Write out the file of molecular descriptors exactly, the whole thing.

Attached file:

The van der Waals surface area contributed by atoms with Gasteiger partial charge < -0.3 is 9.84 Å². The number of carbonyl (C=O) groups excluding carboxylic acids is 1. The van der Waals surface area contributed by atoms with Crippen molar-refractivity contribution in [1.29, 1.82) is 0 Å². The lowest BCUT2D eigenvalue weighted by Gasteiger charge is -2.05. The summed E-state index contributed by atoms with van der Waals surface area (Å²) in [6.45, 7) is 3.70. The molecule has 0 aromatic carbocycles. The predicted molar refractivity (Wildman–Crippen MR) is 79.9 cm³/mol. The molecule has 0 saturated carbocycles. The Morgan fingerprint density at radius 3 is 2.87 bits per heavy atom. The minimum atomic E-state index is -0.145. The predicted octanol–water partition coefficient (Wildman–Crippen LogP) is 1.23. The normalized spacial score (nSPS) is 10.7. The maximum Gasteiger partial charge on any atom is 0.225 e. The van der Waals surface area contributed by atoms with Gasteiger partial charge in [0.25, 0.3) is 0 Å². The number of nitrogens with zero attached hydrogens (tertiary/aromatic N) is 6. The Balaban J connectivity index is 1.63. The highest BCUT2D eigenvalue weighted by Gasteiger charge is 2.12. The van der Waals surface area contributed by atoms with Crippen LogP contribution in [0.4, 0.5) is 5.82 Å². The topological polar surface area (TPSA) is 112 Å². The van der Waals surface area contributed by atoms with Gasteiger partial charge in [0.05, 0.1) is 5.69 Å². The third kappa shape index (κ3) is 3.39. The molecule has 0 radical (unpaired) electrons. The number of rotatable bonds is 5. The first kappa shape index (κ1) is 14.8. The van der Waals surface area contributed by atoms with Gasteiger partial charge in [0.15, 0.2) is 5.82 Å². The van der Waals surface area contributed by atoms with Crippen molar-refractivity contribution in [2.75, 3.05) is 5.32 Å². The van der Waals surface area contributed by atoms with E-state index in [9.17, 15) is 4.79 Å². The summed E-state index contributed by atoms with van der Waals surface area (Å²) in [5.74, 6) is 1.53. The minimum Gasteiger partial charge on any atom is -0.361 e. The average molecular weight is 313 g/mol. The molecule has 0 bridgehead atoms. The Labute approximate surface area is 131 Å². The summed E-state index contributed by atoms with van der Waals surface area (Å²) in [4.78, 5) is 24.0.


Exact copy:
The van der Waals surface area contributed by atoms with Gasteiger partial charge < -0.3 is 9.84 Å². The number of carbonyl (C=O) groups excluding carboxylic acids is 1. The van der Waals surface area contributed by atoms with Crippen molar-refractivity contribution in [1.29, 1.82) is 0 Å². The lowest BCUT2D eigenvalue weighted by Gasteiger charge is -2.05. The summed E-state index contributed by atoms with van der Waals surface area (Å²) in [6.45, 7) is 3.70. The molecule has 0 aromatic carbocycles. The predicted molar refractivity (Wildman–Crippen MR) is 79.9 cm³/mol. The molecule has 0 saturated carbocycles. The Morgan fingerprint density at radius 3 is 2.87 bits per heavy atom. The minimum atomic E-state index is -0.145. The predicted octanol–water partition coefficient (Wildman–Crippen LogP) is 1.23. The normalized spacial score (nSPS) is 10.7. The maximum Gasteiger partial charge on any atom is 0.225 e. The van der Waals surface area contributed by atoms with Gasteiger partial charge in [0.25, 0.3) is 0 Å². The number of nitrogens with zero attached hydrogens (tertiary/aromatic N) is 6. The Balaban J connectivity index is 1.63. The highest BCUT2D eigenvalue weighted by Gasteiger charge is 2.12. The van der Waals surface area contributed by atoms with Crippen LogP contribution in [0.4, 0.5) is 5.82 Å². The topological polar surface area (TPSA) is 112 Å². The van der Waals surface area contributed by atoms with Gasteiger partial charge in [0.05, 0.1) is 5.69 Å². The third kappa shape index (κ3) is 3.39. The molecule has 0 radical (unpaired) electrons. The number of rotatable bonds is 5. The first kappa shape index (κ1) is 14.8. The van der Waals surface area contributed by atoms with Gasteiger partial charge in [0.15, 0.2) is 5.82 Å². The van der Waals surface area contributed by atoms with Crippen molar-refractivity contribution in [2.75, 3.05) is 5.32 Å². The van der Waals surface area contributed by atoms with E-state index in [9.17, 15) is 4.79 Å². The summed E-state index contributed by atoms with van der Waals surface area (Å²) in [5.74, 6) is 1.53. The minimum Gasteiger partial charge on any atom is -0.361 e. The average molecular weight is 313 g/mol. The molecule has 0 bridgehead atoms. The Labute approximate surface area is 131 Å². The summed E-state index contributed by atoms with van der Waals surface area (Å²) in [4.78, 5) is 24.0.